The person who performs an act of violence also does so with deliberation. They do it because they want to and, typically, the person is not looking for public acclaim or recognition. Their behavior is driven by a desire to harm others. They select their unwitting targets based on conclusions they have drawn beforehand about them.

Human behavior is emotionally driven. Observed behavior in any person is a literal snapshot of the person at a given moment in time that speaks to the entire trek through life that the person has taken.

But we have to know what we are looking at, not unlike the archeologist who looks at a precisely dug hole in the ground and sees the past when you and I see nothing but a pile of dirt.

It has been said that we ‘die of our whole life’ and I agree with that statement. It means that ultimately we die of the things we consume, the risks we take, the behaviors we engage in, the relationships we have with others, how well we care for ourselves and educate ourselves — and how all that plays out over the course of a lifetime.  We die, in other words, of the choices we make and the associations we keep.

This is as true for violent twenty-somethings (who murder others then kill themselves) as it is for septuagenarians taking their last breath of life from a hospital bed surrounded by loving family members.

Some of us die well, others of us die badly, and in both cases the death is reflective of the life that was.

What can this tell us about violent perpetrators?

What We See is Not Always What We Get

This means that we have to start asking better questions.

Ballistics, crime forensics and law enforcement cannot be the only focus when investigating the kinds of violent episodes we have witnessed since Columbine. The police have a critical role to play but so do mental health professionals, especially the role played by professionals trained in analysis and treatment of the multi-generational family. The primary theoretical domain in this regard is the Bowen Theory of Family Emotional Functioning. I am fortunate to have had Dr. Murray Bowen as a mentor and his wisdom deeply informs how I think.

NOTE: You should be aware that the dominant mental health systems  in this country focus exclusively on individual functioning. Some individually trained mental health professionals do see families in their practices but they tend to view these families as a collective of individuals that happen to be related. Family members are used, in this context, merely to gain information about the “identified patient.”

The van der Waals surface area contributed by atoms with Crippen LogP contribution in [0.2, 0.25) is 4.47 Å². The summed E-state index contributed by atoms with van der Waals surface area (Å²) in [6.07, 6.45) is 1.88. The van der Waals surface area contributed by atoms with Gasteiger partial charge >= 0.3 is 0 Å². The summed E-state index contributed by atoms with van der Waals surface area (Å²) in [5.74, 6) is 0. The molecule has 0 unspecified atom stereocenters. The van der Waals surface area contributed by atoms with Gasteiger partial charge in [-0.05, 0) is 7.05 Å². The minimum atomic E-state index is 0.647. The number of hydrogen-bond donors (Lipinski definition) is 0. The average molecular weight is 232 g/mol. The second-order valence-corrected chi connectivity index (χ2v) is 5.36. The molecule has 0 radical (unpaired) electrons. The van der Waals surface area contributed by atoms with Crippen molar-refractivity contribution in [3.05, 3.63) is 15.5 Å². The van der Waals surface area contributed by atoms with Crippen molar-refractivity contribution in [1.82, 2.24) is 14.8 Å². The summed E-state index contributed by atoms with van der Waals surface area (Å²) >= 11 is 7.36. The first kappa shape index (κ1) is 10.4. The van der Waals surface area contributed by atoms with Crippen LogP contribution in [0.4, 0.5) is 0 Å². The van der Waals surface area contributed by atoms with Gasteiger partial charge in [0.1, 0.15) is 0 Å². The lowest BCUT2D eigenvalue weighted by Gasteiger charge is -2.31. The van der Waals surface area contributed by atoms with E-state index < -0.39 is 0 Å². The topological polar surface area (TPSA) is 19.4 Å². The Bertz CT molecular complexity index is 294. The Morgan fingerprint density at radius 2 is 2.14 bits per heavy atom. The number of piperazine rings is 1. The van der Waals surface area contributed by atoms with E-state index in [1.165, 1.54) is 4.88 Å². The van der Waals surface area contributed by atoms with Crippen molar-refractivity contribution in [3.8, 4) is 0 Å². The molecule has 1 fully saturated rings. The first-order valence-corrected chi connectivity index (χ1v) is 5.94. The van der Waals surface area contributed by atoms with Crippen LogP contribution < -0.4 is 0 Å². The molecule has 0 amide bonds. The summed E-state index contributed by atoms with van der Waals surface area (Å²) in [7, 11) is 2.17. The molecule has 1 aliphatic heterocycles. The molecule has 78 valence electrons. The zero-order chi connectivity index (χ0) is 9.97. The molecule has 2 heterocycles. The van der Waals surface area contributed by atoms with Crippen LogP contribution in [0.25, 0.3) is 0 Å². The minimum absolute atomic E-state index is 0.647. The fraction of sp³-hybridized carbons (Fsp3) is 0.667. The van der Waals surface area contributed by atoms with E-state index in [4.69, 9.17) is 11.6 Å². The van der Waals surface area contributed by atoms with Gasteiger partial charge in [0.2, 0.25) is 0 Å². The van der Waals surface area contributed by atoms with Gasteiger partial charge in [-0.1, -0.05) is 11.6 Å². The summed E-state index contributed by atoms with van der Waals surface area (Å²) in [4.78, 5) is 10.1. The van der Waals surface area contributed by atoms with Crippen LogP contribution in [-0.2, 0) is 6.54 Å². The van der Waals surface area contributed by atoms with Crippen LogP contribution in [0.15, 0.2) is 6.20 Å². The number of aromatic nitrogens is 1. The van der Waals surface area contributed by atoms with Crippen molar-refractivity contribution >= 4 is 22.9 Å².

They are trained to think in terms in individual motives, mental illness, or individual temperament and personality traits that typically characterize violent people. THESE ARE INTERESTING CONCEPTS BUT THEY ARE FREUDIAN CONCEPTS that are not useful for understanding something so major as mass murder violence or the sheer complexities of families.

We have, in essence, an institutionalized approach to the delivery of services to the mentally ill.

On one level it is a useful approach that standardizes how we see dysfunctional people and it provides a quick way to diagnose and label them. This system speeds up treatment, it provides useful information to the courts, and it allows for some degree of consensus among a broad range of health and police professionals. Even more importantly, perhaps, it has mainstreamed the use of prescription drugs to treat dysfunctional people.

However, the American Psychiatric Association’s Diagnostic and Statistical Manual of Mental Disorders (DSM) is not without controversy. There has been a battle going on for some time to actually define mental illness, and Allen Frances has been at the center of it.  Frances was the lead editor of the 4th edition of this standard manual of mental disorders.  I encourage you to read the telling link above.

The DSM manual gives psychiatrists and certain other health professionals the authority to diagnose suffering and treat it with drugs.

The problem is, and the claim that Frances is now making, is that the psychiatric establishment is making diseases out of everyday suffering when, in fact, there is no credible way to differentiate so-called mental illness from everyday suffering.

In other words, we have a system in place that we rely heavily upon –but is it really fixing our problems? It has certainly not taught us very much about the true nature of the violent person.
The perspective of family dynamics professionals like myself is this: if we want to learn what provokes a person to violence then we have to know everything there is to know about the family relationships of the violent person, and the dominant relationship patterns that have engulfed that person from birth forward. It certainly makes sense, doesn’t it?

This means that whenever violent acts are involved the families of the violent perpetrators also need to be properly analyzed, right along side the perpetrator and at the same moment in time.